Der Ausgleich erfolgte bislang durch die Zuwanderung von ausländischen Arbeitnehmern. Die Abwanderung war vernachlässigbar klein und die Bevölkerung ist trotz des Geburtenrückgangs angestiegen. Seit einigen Jahren sinkt die Zuwanderung und die Abwanderung von besonders hochqualifizierten Arbeitnehmern, vielfach mit dem Wunsch nach familienfreundlicheren Arbeitsbedingungen, steigt dagegen an. Die Bevölkerungszahl sinkt und damit auch die Zahl derer, die auf den Arbeitsmarkt drängen. Zunächst entlastet dies den Arbeitsmarkt, aber die Folgen sind absehbar. Denn wichtiger als die Zu- oder Abnahme der Bevölkerung ist ihre Altersstruktur. Wenn spätestens ab dem Jahr 2015 die ersten geburtenstarken Jahrgänge in den Ruhestand gehen, wird das Arbeitskräfteangebot von Jahr zu Jahr drastisch sinken. Der Bevölkerungsanteil im erwerbsfähigen Alter wird zunehmend kleiner. Bereits heute leben weit mehr 60-Jährige als 16-Jährige in Deutschland und bis zum Jahr 2025 wird es doppelt so viele 60-jährige wie 16-jährige Menschen geben.
Eine Studie des Instituts für Arbeitsmarkt- und Berufsforschung (IAB) zum Arbeitsmarkt bis 2025 geht davon aus, dass bis zu diesem Zeitpunkt das Erwerbspersonenpotenzial um sieben Millionen Menschen sinken wird. Bereits im Jahr 2010 ist das Erwerbspersonenpotenzial bundesweit um circa 90.000 Menschen zurückgegangen. Ohne qualifizierte Fachkräfte stoßen die Unternehmen an Grenzen des Wachstums, wenn Aufträge wegen Personalmangel abgelehnt werden müssen. Das Angebot an qualifizierten Fachkräften ist damit einer der wichtigsten Standortfaktoren. Dieser Trend ist allerdings nicht flächendeckend im gesamten Bundesgebiet identisch ausgeprägt: Wie stellen sich angesichts dieser Entwicklungen die Perspektiven für Darmstadt dar?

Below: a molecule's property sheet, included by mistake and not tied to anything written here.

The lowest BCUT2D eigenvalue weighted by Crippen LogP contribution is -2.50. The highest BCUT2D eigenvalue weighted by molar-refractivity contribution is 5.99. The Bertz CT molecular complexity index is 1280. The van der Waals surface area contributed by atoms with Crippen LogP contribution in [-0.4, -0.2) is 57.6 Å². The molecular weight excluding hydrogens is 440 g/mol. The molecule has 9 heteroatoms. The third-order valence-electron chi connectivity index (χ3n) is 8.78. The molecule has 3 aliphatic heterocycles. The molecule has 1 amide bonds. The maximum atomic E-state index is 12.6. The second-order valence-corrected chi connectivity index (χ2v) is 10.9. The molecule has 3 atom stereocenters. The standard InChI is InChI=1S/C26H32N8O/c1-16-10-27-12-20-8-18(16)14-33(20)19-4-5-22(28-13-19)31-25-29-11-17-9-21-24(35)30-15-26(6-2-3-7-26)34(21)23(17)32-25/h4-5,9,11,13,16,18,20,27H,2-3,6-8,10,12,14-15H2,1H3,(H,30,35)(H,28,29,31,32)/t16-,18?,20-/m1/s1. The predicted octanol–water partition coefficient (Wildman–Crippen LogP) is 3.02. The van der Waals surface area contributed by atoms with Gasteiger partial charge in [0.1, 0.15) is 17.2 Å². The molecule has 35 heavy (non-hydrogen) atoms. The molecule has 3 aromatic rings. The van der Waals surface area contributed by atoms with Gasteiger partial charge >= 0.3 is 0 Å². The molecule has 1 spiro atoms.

As of 2012, businesses in the Darmstadt- Rhein-Main-Neckar region will have difficulties finding qualified skilled workers.
This is even predicted by the Chamber of Commerce and Industry in Darmstadt and Frankfurt. According to conservative estimates, approximately 27,000 positions are affected every year, especially those of engineers and IT specialists, but also those of skilled workers specialised in business and commerce.